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Lean Auditing: Driving Added Value and Efficiency in Internal Audit by James C. Paterson

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6 Who Are the Customers of Internal Audit?

Based on my experience of lean workshops and client assignments, it is quite possible that the title of this chapter may strike some readers as rather strange. The sources of disquiet might be either:

  • Should an internal audit function have customers? Or;
  • Surely it is obvious who internal audit’s customers are!

I have sympathy for both of these perspectives. However, the application of lean principles to internal audit begins with a clear expectation that internal audit should deliver value add, with the minimum of waste, to the external customers of each organization they serve. As we will see, this mindset opens up some interesting and important perspectives that are worth exploring.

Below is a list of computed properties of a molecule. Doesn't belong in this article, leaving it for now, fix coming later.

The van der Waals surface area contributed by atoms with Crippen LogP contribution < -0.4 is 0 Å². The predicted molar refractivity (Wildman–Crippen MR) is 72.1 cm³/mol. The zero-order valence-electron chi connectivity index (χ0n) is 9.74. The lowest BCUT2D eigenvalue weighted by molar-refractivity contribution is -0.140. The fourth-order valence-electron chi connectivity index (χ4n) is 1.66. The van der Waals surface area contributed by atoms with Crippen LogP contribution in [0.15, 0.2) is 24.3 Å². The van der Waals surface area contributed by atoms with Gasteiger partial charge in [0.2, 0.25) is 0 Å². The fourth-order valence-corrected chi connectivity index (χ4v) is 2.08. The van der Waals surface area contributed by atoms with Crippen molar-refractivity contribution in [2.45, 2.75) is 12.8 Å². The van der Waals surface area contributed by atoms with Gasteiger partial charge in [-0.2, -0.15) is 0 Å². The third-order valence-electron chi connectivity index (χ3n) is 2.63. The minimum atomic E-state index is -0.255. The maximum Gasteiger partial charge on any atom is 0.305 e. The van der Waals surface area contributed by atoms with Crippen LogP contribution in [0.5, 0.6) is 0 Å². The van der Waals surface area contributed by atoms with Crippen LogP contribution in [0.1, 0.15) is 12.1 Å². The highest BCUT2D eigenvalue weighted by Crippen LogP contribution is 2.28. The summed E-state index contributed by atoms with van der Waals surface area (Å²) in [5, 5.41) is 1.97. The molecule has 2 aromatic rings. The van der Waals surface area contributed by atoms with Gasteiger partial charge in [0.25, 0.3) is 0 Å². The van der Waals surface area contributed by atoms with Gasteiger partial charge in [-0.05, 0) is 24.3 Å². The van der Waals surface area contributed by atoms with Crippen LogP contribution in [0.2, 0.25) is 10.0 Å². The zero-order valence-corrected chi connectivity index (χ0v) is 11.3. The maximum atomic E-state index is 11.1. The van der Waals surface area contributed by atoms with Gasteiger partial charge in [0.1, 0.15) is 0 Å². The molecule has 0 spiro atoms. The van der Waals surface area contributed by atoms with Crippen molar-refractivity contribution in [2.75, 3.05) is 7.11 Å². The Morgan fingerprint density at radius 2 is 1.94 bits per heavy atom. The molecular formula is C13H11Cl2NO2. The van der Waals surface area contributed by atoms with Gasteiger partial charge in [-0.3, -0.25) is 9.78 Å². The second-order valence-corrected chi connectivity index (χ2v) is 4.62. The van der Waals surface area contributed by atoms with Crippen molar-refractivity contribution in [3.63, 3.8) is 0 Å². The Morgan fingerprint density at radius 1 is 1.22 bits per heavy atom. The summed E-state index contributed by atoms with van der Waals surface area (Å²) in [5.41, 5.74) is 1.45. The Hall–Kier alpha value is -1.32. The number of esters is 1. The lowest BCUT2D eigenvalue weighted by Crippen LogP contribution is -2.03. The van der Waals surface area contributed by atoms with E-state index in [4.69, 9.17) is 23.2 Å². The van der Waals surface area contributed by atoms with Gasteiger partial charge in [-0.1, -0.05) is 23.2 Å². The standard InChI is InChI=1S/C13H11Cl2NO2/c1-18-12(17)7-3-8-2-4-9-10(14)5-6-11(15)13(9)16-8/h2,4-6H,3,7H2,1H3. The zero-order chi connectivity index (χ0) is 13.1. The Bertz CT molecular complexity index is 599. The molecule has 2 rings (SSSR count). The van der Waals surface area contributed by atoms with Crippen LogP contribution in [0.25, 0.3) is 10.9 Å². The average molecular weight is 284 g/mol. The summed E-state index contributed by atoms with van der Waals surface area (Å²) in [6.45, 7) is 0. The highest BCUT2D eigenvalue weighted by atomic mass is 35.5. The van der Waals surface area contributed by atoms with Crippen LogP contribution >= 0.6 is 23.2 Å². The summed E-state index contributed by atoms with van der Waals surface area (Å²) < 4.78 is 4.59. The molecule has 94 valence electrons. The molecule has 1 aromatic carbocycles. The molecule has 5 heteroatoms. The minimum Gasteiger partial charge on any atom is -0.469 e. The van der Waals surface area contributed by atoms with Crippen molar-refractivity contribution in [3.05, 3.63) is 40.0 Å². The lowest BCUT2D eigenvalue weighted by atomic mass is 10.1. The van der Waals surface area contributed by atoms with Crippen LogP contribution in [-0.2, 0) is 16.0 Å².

COMMON PRACTICES AND IIA STANDARDS OF NOTE

As a starting point, it is worth noting that current IIA standards do not use the word “customer” explicitly. Instead, various stakeholders are referred to in relation to internal audit:

  • The board – who should approve the charter of the internal audit function;
  • The board and senior management – who should understand the IIA’s standards;
  • The board, senior management, other stakeholders and clients – whose expectations internal audit should understand.

Others mentioned in the IIA standards include:

  • Internal and external providers of assurance services – in the context of assurance co-ordination;
  • The external auditor – in the context of assurance over governance;
  • Internal and external parties – in the context ...

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